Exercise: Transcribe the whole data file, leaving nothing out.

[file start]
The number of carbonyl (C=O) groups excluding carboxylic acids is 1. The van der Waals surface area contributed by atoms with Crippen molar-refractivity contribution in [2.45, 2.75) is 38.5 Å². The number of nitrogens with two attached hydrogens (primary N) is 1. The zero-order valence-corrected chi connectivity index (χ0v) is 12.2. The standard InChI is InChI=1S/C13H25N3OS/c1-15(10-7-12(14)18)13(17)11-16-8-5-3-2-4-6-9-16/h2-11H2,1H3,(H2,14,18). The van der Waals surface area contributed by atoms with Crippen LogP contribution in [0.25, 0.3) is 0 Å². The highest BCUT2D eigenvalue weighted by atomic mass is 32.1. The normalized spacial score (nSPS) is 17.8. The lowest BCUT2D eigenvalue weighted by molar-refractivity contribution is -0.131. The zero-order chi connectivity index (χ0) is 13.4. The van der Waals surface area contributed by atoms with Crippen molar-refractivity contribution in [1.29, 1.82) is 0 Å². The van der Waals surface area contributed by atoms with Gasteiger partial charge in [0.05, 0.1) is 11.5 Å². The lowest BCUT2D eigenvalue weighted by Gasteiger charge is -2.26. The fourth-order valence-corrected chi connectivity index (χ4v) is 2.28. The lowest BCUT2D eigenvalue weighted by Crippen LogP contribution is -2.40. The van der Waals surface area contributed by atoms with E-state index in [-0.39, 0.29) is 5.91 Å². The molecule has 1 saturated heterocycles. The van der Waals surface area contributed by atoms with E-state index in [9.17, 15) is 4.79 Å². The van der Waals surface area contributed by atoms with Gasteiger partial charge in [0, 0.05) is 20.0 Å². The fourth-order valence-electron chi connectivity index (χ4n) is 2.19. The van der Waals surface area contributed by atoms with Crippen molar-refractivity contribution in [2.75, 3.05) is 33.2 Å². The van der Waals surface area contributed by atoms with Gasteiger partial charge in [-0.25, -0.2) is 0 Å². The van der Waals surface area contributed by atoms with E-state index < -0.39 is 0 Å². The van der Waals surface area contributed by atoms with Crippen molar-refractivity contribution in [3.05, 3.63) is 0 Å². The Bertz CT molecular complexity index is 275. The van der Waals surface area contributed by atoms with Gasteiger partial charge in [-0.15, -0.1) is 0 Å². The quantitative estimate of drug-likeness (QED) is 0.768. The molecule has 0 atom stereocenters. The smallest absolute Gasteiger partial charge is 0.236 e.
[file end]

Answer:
The number of carbonyl (C=O) groups excluding carboxylic acids is 1. The van der Waals surface area contributed by atoms with Crippen molar-refractivity contribution in [2.45, 2.75) is 38.5 Å². The number of nitrogens with two attached hydrogens (primary N) is 1. The zero-order valence-corrected chi connectivity index (χ0v) is 12.2. The standard InChI is InChI=1S/C13H25N3OS/c1-15(10-7-12(14)18)13(17)11-16-8-5-3-2-4-6-9-16/h2-11H2,1H3,(H2,14,18). The van der Waals surface area contributed by atoms with Crippen LogP contribution in [0.25, 0.3) is 0 Å². The highest BCUT2D eigenvalue weighted by atomic mass is 32.1. The normalized spacial score (nSPS) is 17.8. The lowest BCUT2D eigenvalue weighted by molar-refractivity contribution is -0.131. The zero-order chi connectivity index (χ0) is 13.4. The van der Waals surface area contributed by atoms with Crippen molar-refractivity contribution in [1.29, 1.82) is 0 Å². The van der Waals surface area contributed by atoms with Gasteiger partial charge in [0.05, 0.1) is 11.5 Å². The lowest BCUT2D eigenvalue weighted by Gasteiger charge is -2.26. The fourth-order valence-corrected chi connectivity index (χ4v) is 2.28. The lowest BCUT2D eigenvalue weighted by Crippen LogP contribution is -2.40. The van der Waals surface area contributed by atoms with E-state index in [-0.39, 0.29) is 5.91 Å². The molecule has 1 saturated heterocycles. The van der Waals surface area contributed by atoms with E-state index in [9.17, 15) is 4.79 Å². The van der Waals surface area contributed by atoms with Gasteiger partial charge in [0, 0.05) is 20.0 Å². The fourth-order valence-electron chi connectivity index (χ4n) is 2.19. The van der Waals surface area contributed by atoms with Crippen molar-refractivity contribution in [2.75, 3.05) is 33.2 Å². The van der Waals surface area contributed by atoms with Gasteiger partial charge in [-0.25, -0.2) is 0 Å². The van der Waals surface area contributed by atoms with E-state index < -0.39 is 0 Å². The van der Waals surface area contributed by atoms with Crippen molar-refractivity contribution in [3.05, 3.63) is 0 Å². The Bertz CT molecular complexity index is 275. The van der Waals surface area contributed by atoms with Gasteiger partial charge in [-0.15, -0.1) is 0 Å². The quantitative estimate of drug-likeness (QED) is 0.768. The molecule has 0 atom stereocenters. The smallest absolute Gasteiger partial charge is 0.236 e.